Consider the following problem:
You are given a string s and an integer k. Split s into n/k subsegments where each subsegment contains k characters. Then, for each subsegment, delete any duplicate characters in the subsegment and print the subsegment without duplicates.
s = "AABCAAADA"
k = 3
String s is split into n/k = 9/3 = 3 subsegments of length k=3:
The first subsegment is "AAB", which contains the duplicate characters "A". These are removed to produce the output "AB". The second subsegment is "CAA", which contains the duplicate character "A". This is removed to produce the output "CA". The third subsegment is "ADA", which contains no duplicate characters, so the output is "AD".
To solve this problem in Python, you can define a function that takes in the string s and integer k, and then implement the above algorithm to print the subsegments without duplicates.
def merge_the_tools(string, k): # your code goes here n = len(string) num_subsegments = n // k for i in range(num_subsegments): subsegment = string[i*k : (i+1)*k] unique_chars =  for char in subsegment: if char not in unique_chars: unique_chars.append(char) print(char, end="") print() if __name__ == '__main__': string, k = input(), int(input()) merge_the_tools(string, k)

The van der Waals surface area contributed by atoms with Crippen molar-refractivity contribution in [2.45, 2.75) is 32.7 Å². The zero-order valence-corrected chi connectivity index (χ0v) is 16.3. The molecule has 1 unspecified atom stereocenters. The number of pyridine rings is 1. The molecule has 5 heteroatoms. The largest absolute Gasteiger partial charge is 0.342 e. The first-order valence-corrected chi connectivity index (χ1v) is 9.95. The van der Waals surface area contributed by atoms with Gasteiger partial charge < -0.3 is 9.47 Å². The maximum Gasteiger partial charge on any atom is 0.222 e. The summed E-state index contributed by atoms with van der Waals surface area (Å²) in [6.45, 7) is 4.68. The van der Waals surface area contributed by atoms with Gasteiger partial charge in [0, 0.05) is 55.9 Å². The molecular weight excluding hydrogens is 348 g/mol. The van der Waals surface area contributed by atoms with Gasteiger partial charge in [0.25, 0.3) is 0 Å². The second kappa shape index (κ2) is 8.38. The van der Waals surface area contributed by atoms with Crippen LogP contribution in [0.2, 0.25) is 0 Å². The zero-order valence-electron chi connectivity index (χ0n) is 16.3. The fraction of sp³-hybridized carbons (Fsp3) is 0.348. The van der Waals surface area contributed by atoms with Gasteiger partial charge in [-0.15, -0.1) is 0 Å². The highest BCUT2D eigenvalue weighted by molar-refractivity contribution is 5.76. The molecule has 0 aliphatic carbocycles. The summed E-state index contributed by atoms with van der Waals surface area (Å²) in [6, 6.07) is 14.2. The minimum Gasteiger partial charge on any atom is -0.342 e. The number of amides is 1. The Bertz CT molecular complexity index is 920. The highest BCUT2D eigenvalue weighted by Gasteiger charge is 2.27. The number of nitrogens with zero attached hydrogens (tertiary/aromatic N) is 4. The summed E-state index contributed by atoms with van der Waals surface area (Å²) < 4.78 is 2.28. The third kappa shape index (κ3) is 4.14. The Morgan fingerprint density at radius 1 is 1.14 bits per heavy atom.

The merge_the_tools function takes two arguments: a string string and an integer k. It first calculates the number of subsegments in the string by dividing the length of the string by k.
Then, it loops over each subsegment and creates a list unique_chars to store the unique characters in that subsegment. It iterates over each character in the subsegment and checks if it's already in the unique_chars list. If it's not, it adds it to the list and prints it. Finally, it prints a newline character to move to the next subsegment.